AMES, Iowa—As a result of a recent U.S. Tax Court ruling, those who sign a Conservation Reserve Program contract, whether they are involved in a farm business or just own the land, will find their CRP payments subject to self-employment tax.
Previously, at least until 2003, self-employment tax on CRP payments was only enforced on those who were directly involved in a trade or business, and a non-farmer’s CRP income was not subject to self-employment tax, said Roger McEowen, director of the Center for Agricultural Law and Taxation and agricultural law professor at Iowa State University.
“The issue is that people who are not in a trade or business should not need to pay self employment taxes on CRP rents,” McEowen said. McEowen explained that even if someone just owns the land that is in the CRP and is not a farmer, the court says they will be charged the tax.
According the USDA’s website, the program pays landowners to halt all production on their environmentally sensitive lands to conserve and improve the quality of the land. The program is in place to help improve water quality, stop soil erosion and the loss of natural habitats. Landowners apply for the program by a bid to the USDA, who then accepts or denies the application. The participants then sign a 10 to 15 year contract. The court determined that the landowners participating in the CRP have the intent to make profit, and should be charged a self-employment tax.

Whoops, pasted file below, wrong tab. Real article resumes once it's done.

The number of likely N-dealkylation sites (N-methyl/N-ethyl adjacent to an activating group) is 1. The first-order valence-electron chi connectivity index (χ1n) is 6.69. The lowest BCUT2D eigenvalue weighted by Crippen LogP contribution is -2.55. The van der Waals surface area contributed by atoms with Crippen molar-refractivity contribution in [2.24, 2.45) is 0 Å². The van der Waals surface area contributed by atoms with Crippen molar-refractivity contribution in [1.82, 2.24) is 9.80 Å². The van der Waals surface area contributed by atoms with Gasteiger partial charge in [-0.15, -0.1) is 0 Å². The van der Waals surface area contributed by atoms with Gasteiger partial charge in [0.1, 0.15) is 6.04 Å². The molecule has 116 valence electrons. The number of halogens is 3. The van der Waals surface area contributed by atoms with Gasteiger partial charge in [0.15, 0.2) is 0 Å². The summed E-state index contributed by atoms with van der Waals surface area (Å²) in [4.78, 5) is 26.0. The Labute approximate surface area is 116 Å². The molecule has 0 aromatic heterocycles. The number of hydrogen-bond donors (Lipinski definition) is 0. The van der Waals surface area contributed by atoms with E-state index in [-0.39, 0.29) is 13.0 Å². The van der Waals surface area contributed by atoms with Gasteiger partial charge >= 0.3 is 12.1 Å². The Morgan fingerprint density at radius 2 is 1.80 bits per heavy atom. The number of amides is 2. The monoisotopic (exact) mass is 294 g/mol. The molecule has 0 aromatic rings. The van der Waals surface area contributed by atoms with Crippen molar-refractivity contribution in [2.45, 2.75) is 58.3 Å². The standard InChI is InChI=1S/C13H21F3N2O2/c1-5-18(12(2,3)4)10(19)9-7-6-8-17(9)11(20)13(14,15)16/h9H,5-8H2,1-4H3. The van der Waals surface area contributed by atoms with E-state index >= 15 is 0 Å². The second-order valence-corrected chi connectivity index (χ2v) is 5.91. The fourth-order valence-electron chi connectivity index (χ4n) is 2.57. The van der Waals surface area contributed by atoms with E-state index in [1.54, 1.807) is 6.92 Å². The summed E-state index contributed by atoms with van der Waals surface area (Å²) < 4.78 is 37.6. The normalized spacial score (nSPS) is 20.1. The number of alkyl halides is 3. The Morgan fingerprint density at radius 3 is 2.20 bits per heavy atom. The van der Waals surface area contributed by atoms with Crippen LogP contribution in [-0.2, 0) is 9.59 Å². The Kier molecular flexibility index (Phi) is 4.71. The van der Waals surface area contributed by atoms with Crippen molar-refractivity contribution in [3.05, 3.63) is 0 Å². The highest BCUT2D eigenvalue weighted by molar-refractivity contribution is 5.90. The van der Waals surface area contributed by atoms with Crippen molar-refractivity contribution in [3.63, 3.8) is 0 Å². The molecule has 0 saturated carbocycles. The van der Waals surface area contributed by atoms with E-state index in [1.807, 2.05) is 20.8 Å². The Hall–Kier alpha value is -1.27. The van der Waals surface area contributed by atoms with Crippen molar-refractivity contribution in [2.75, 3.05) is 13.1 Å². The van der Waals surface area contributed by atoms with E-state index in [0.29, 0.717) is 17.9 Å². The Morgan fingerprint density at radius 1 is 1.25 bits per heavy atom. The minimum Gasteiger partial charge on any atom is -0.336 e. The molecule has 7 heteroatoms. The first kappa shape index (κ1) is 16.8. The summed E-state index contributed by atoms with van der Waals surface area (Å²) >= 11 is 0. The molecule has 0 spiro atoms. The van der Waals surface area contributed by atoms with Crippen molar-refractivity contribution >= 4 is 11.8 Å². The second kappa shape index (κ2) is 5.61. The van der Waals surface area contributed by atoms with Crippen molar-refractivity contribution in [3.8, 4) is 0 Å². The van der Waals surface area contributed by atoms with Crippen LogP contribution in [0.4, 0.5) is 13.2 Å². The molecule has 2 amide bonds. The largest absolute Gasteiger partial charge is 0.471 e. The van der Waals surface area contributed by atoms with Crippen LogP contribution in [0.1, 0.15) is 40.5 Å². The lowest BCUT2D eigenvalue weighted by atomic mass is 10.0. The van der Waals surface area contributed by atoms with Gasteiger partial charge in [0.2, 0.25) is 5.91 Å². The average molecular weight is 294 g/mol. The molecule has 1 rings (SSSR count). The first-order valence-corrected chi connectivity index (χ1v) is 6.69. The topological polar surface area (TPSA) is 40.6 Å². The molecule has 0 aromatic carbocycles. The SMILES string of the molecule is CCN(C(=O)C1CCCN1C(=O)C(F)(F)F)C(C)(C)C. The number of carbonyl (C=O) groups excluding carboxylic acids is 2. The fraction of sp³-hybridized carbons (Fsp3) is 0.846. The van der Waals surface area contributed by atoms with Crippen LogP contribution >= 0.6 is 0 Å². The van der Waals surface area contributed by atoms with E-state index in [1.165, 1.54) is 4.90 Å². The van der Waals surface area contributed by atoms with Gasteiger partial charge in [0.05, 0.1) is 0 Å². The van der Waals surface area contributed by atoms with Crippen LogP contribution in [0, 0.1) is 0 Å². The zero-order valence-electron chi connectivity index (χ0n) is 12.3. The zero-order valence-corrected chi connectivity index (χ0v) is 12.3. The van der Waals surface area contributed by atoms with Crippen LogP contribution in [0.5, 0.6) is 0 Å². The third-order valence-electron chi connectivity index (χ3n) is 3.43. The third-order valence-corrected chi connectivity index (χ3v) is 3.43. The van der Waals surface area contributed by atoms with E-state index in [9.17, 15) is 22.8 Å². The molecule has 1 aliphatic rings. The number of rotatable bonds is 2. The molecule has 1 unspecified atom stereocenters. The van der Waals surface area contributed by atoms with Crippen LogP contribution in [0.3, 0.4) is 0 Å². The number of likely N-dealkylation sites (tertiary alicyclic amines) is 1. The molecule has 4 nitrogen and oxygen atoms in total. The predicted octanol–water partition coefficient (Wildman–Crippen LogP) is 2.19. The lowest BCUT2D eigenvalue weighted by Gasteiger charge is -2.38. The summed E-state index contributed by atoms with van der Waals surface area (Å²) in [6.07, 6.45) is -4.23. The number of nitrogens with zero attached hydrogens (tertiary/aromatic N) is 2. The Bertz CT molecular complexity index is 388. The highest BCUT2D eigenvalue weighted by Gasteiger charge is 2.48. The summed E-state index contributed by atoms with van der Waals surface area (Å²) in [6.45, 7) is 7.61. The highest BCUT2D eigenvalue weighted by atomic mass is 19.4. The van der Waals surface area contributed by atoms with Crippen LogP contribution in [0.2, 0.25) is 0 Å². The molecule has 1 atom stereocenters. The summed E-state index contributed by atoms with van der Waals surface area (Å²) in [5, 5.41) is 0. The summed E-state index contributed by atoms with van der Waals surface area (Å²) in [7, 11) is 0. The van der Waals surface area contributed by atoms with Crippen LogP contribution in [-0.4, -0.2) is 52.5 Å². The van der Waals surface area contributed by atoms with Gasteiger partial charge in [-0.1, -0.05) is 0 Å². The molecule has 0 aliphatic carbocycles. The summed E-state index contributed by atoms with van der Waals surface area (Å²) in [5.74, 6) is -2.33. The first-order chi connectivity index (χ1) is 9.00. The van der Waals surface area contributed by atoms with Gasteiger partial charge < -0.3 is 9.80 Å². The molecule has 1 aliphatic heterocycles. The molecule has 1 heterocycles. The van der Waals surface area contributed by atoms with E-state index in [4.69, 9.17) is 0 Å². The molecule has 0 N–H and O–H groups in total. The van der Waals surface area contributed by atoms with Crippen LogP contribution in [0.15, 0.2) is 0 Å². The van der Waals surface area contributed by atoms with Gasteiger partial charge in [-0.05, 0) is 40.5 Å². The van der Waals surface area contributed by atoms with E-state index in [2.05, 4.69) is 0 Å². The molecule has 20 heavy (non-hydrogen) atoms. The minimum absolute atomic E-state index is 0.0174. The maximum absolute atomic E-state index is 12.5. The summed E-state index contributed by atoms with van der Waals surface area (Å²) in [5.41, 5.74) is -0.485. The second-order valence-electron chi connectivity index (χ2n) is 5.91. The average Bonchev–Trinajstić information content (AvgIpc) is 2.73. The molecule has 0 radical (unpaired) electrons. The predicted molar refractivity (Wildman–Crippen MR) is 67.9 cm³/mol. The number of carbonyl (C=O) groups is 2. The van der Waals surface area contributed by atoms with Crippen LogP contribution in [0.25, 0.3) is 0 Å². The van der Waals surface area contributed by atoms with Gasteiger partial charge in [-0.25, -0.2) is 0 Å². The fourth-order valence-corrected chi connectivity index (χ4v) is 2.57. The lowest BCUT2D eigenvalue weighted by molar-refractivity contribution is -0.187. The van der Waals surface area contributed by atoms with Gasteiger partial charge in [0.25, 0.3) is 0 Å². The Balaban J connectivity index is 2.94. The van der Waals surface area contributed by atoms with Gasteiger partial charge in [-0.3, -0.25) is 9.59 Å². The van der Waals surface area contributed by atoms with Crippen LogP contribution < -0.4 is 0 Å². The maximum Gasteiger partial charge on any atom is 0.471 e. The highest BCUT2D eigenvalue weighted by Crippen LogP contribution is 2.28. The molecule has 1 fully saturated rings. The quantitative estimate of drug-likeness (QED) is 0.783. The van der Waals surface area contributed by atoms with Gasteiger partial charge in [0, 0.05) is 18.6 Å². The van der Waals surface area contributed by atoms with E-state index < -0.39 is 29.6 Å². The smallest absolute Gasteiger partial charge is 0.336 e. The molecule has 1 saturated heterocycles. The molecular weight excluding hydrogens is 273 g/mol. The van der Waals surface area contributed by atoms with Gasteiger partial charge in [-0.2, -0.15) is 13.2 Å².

“The court says that you are in the trade or business of creating environmentally friendly land and farms,” said McEowen. “Once you sign the CRP contract, the court states that you are in the trade or business of CRP and the CRP rents are subject to self-employment tax.”
With landowners being charged a self-employment tax, McEowen explained that when they apply their bids for the CRP, they would adjust their bids to incorporate the tax. The USDA will then have to pay more for the land to become a part of the CRP. Others may simply not participate in the CRP and cash lease the land to a farmer so that the cash rent income is not subject to self-employment tax.
PHOTO: Roger McEowen